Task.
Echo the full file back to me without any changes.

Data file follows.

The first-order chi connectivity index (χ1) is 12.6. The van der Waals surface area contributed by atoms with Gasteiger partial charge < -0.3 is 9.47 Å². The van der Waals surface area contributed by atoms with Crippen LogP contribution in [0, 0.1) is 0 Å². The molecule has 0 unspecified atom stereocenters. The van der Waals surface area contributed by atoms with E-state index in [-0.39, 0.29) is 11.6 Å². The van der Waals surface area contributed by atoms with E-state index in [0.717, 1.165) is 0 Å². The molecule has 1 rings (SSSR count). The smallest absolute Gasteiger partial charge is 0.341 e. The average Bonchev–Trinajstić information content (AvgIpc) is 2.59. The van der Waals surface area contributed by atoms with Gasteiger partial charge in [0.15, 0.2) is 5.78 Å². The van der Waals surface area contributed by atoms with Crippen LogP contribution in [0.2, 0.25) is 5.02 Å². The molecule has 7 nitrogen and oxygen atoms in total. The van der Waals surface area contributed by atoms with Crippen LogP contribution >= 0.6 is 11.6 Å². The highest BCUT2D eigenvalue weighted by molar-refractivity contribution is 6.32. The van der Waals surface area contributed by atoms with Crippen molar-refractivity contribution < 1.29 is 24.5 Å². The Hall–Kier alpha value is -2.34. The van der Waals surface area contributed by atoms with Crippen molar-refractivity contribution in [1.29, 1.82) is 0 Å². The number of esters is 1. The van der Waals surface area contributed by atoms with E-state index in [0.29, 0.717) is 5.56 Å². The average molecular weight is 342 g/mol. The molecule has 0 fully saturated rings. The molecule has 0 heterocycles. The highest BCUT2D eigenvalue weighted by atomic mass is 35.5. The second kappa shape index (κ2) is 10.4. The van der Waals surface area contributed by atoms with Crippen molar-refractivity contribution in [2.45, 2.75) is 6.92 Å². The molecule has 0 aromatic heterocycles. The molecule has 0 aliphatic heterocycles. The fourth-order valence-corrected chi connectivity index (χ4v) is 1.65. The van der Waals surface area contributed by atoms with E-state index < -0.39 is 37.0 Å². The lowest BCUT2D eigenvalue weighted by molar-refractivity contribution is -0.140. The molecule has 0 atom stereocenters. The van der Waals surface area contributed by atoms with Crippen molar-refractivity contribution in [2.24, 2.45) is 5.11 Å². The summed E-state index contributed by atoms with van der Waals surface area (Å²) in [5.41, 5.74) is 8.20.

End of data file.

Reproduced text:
The first-order chi connectivity index (χ1) is 12.6. The van der Waals surface area contributed by atoms with Gasteiger partial charge < -0.3 is 9.47 Å². The van der Waals surface area contributed by atoms with Crippen LogP contribution in [0, 0.1) is 0 Å². The molecule has 0 unspecified atom stereocenters. The van der Waals surface area contributed by atoms with E-state index in [-0.39, 0.29) is 11.6 Å². The van der Waals surface area contributed by atoms with E-state index in [0.717, 1.165) is 0 Å². The molecule has 1 rings (SSSR count). The smallest absolute Gasteiger partial charge is 0.341 e. The average Bonchev–Trinajstić information content (AvgIpc) is 2.59. The van der Waals surface area contributed by atoms with Gasteiger partial charge in [0.15, 0.2) is 5.78 Å². The van der Waals surface area contributed by atoms with Crippen LogP contribution in [0.2, 0.25) is 5.02 Å². The molecule has 7 nitrogen and oxygen atoms in total. The van der Waals surface area contributed by atoms with Crippen LogP contribution >= 0.6 is 11.6 Å². The highest BCUT2D eigenvalue weighted by molar-refractivity contribution is 6.32. The van der Waals surface area contributed by atoms with Crippen molar-refractivity contribution < 1.29 is 24.5 Å². The Hall–Kier alpha value is -2.34. The van der Waals surface area contributed by atoms with Crippen molar-refractivity contribution in [1.29, 1.82) is 0 Å². The number of esters is 1. The van der Waals surface area contributed by atoms with E-state index in [0.29, 0.717) is 5.56 Å². The average molecular weight is 342 g/mol. The molecule has 0 fully saturated rings. The molecule has 0 heterocycles. The highest BCUT2D eigenvalue weighted by atomic mass is 35.5. The second kappa shape index (κ2) is 10.4. The van der Waals surface area contributed by atoms with Crippen molar-refractivity contribution in [2.45, 2.75) is 6.92 Å². The molecule has 0 aromatic heterocycles. The molecule has 0 aliphatic heterocycles. The fourth-order valence-corrected chi connectivity index (χ4v) is 1.65. The van der Waals surface area contributed by atoms with E-state index < -0.39 is 37.0 Å². The lowest BCUT2D eigenvalue weighted by molar-refractivity contribution is -0.140. The molecule has 0 atom stereocenters. The van der Waals surface area contributed by atoms with Crippen molar-refractivity contribution in [2.24, 2.45) is 5.11 Å². The summed E-state index contributed by atoms with van der Waals surface area (Å²) in [5.41, 5.74) is 8.20.